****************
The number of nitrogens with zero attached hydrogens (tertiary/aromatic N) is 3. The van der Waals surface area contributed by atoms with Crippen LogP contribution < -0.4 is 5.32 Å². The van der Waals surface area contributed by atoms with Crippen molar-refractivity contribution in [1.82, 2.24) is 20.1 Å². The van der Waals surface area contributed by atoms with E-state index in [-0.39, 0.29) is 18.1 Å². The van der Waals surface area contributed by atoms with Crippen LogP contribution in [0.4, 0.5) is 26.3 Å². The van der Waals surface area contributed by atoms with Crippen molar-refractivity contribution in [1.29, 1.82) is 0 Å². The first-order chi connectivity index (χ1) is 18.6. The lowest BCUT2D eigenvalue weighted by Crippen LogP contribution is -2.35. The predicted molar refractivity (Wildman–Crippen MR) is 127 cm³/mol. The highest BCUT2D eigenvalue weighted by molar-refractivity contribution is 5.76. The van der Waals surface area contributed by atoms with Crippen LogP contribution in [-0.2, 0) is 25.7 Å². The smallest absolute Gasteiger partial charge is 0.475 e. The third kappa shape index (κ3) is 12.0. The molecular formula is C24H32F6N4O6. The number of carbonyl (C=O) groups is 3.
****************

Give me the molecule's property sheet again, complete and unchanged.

The number of nitrogens with zero attached hydrogens (tertiary/aromatic N) is 3. The van der Waals surface area contributed by atoms with Crippen LogP contribution < -0.4 is 5.32 Å². The van der Waals surface area contributed by atoms with Crippen molar-refractivity contribution in [1.82, 2.24) is 20.1 Å². The van der Waals surface area contributed by atoms with E-state index in [-0.39, 0.29) is 18.1 Å². The van der Waals surface area contributed by atoms with Crippen LogP contribution in [0.4, 0.5) is 26.3 Å². The van der Waals surface area contributed by atoms with Crippen molar-refractivity contribution in [1.29, 1.82) is 0 Å². The first-order chi connectivity index (χ1) is 18.6. The lowest BCUT2D eigenvalue weighted by Crippen LogP contribution is -2.35. The predicted molar refractivity (Wildman–Crippen MR) is 127 cm³/mol. The highest BCUT2D eigenvalue weighted by molar-refractivity contribution is 5.76. The van der Waals surface area contributed by atoms with Crippen LogP contribution in [-0.2, 0) is 25.7 Å². The smallest absolute Gasteiger partial charge is 0.475 e. The third kappa shape index (κ3) is 12.0. The molecular formula is C24H32F6N4O6. The number of carbonyl (C=O) groups is 3.